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United States Court of Appeals, Ninth Circuit.

Loreen AVAKIAN; Jeffrey Garza, Plaintiffs-Appellants, v. WELLS FARGO BANK, N.A., a National Association; Does, 1 through 10, inclusive, Defendants-Appellees.

No. 19-55659

Decided: October 27, 2020

Before: GOULD and OWENS, Circuit Judges, and KORMAN,* District Judge. Arthur Travieso, Rallo Travieso, Santa Ana, CA, for Plaintiffs-Appellants Kasey Curtis, Reed Smith LLP, Los Angeles, CA, Joshua Newborn, Reed Smith LLP, Pittsburgh, PA, for Defendant-Appellee


Plaintiff-Appellants Loreen Avakian and Jeffrey Garza (collectively “Borrowers”) appeal the dismissal of their second amended complaint (“SAC”) without leave to amend. We have jurisdiction under 28 U.S.C. § 1291, and we affirm.

Borrowers stopped making their scheduled mortgage payments in April 2016, with a resulting monetary balance due on the mortgage loan. A notice of default was recorded in October 2016, reflecting $34,642.84 in arrears, followed by a notice of sale in January 2017. Borrowers submitted a first loan modification application to their lender, Defendant-Appellee Wells Fargo Bank, N.A. (“Lender”), which was denied on April 11, 2017. Borrowers submitted a second application to modify their loan agreement in June 2017. They sent the last requested documents to Lender on June 28. A foreclosure sale was conducted at 6:30 AM on July 3, although Lender told Borrowers later that day that their second application was complete.

Borrowers brought eight causes of action under California law against Lender, alleging misconduct in the foreclosure proceedings and the loan modification process. The district court successively dismissed their complaint on September 25, 2018, their first amended complaint on February 26, 2019, and their SAC on May 10, 2019, all for failure to state a claim. Borrowers appeal the dismissal of their SAC without leave to amend. We address the various claims of Borrowers in turn.

First, Borrowers did not state a claim for wrongful foreclosure. Even if Lender committed the violations Borrowers allege, these notice violations were technical. Under California law “mere technical violations of the foreclosure process will not give rise to a tort claim.” Majd v. Bank of Am., N.A., 243 Cal. App. 4th 1293, 1307, 197 Cal.Rptr.3d 151 (2015) (citation omitted), as modified (Jan. 14, 2016). This rule precludes a claim of wrongful foreclosure, which is in tort.

Second, Borrowers did not state a claim for dual tracking under the California Homeowner Bill of Rights. Cal. Civ. Code § 2923.6(c). Lender denied the first application months before the foreclosure sale. Lender did not need to consider a second loan modification application after denying the first because Borrowers did not adequately plead that they submitted to Lender documentation of a material change in their financial situation since their first application. See Cal. Civ. Code § 2923.6(g).

Third, Borrowers’ claims for unfair business practices, intentional misrepresentation, fraud, and negligent misrepresentation are all fraud-based claims, and must meet the heightened pleading requirements of Rule 9(b) of the Federal Rules of Civil Procedure. See Kearns v. Ford Motor Co., 567 F.3d 1120, 1125 (9th Cir. 2009). Borrowers did not show that Lender's challenged statements were false when they were made and did not show how Borrowers could have been misled by Lender's statement that their application was complete when the statement was made after the foreclosure sale had taken place. See In re GlenFed, Inc. Sec. Litig., 42 F.3d 1541, 1548 (9th Cir. 1994) (en banc) (requiring that the complaint state “what is false or misleading about a statement, and why it is false”), superseded by statute on other grounds, Private Securities Litigation Reform Act of 1995, 15 U.S.C. § 78u–4(b)(1), as recognized in Ronconi v. Larkin, 253 F.3d 423, 429 n.6 (9th Cir. 2001). Borrowers did not state a fraud-based claim.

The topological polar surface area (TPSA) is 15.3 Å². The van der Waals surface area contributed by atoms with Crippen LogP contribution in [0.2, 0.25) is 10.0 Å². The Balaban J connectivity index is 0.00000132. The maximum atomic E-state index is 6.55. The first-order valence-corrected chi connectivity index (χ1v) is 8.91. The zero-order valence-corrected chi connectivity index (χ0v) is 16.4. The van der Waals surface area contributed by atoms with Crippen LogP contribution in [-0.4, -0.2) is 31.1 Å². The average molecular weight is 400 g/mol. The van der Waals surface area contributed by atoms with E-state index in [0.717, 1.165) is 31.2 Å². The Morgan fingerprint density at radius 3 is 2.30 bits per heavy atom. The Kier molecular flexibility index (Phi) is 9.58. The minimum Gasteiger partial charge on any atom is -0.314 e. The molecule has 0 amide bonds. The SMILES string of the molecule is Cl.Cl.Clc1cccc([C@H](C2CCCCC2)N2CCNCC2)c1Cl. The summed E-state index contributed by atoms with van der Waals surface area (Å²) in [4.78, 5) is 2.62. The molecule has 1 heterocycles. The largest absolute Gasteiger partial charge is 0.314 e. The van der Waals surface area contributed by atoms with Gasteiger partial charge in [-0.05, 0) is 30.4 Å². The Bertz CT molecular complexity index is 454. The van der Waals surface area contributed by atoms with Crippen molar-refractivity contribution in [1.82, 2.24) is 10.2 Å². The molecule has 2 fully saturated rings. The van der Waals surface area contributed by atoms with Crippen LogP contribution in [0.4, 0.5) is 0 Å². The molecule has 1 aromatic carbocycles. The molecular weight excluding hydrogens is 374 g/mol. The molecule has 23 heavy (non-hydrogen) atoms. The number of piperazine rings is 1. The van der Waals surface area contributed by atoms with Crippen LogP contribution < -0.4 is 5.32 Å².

Fourth, Borrowers did not state a claim for negligence because they did not show that Lender owed them a duty in tort. See Nymark v. Heart Fed. Sav. & Loan Ass'n., 231 Cal. App. 3d 1089, 1096, 283 Cal.Rptr. 53 (1991). Here, Alvarez v. BAC Home Loans Servicing, LP does not establish a duty because Borrowers did not plead that Lender had agreed to consider their second loan modification application before the foreclosure sale took place. 228 Cal. App. 4th 941, 948, 176 Cal.Rptr.3d 304 (2014).

Fifth, Borrowers’ unjust enrichment claim relied on their other claims to allege that Lender was “unjustly conferred a benefit ‘through mistake, fraud, coercion, or request.’ ” See Astiana v. Hain Celestial Grp., Inc., 783 F.3d 753, 762 (9th Cir. 2015) (citation omitted). Because Borrowers’ other causes of action did not state a claim, this claim also fails.

Finally, the district court did not abuse its discretion by denying leave to amend. See Cervantes v. Countrywide Home Loans, Inc., 656 F.3d 1034, 1041 (9th Cir. 2011) (citation omitted). “The district court's discretion to deny leave to amend is particularly broad where plaintiff has previously amended the complaint.” Sisseton-Wahpeton Sioux Tribe of Lake Traverse Indian Reservation, N.D. & S.D. v. United States, 90 F.3d 351, 355 (9th Cir. 1996) (citation omitted). Here, because the district court denied leave to amend after permitting amendment twice and warning that it would not do so a third time, we cannot say that “the district court committed clear error of judgment.” See id.


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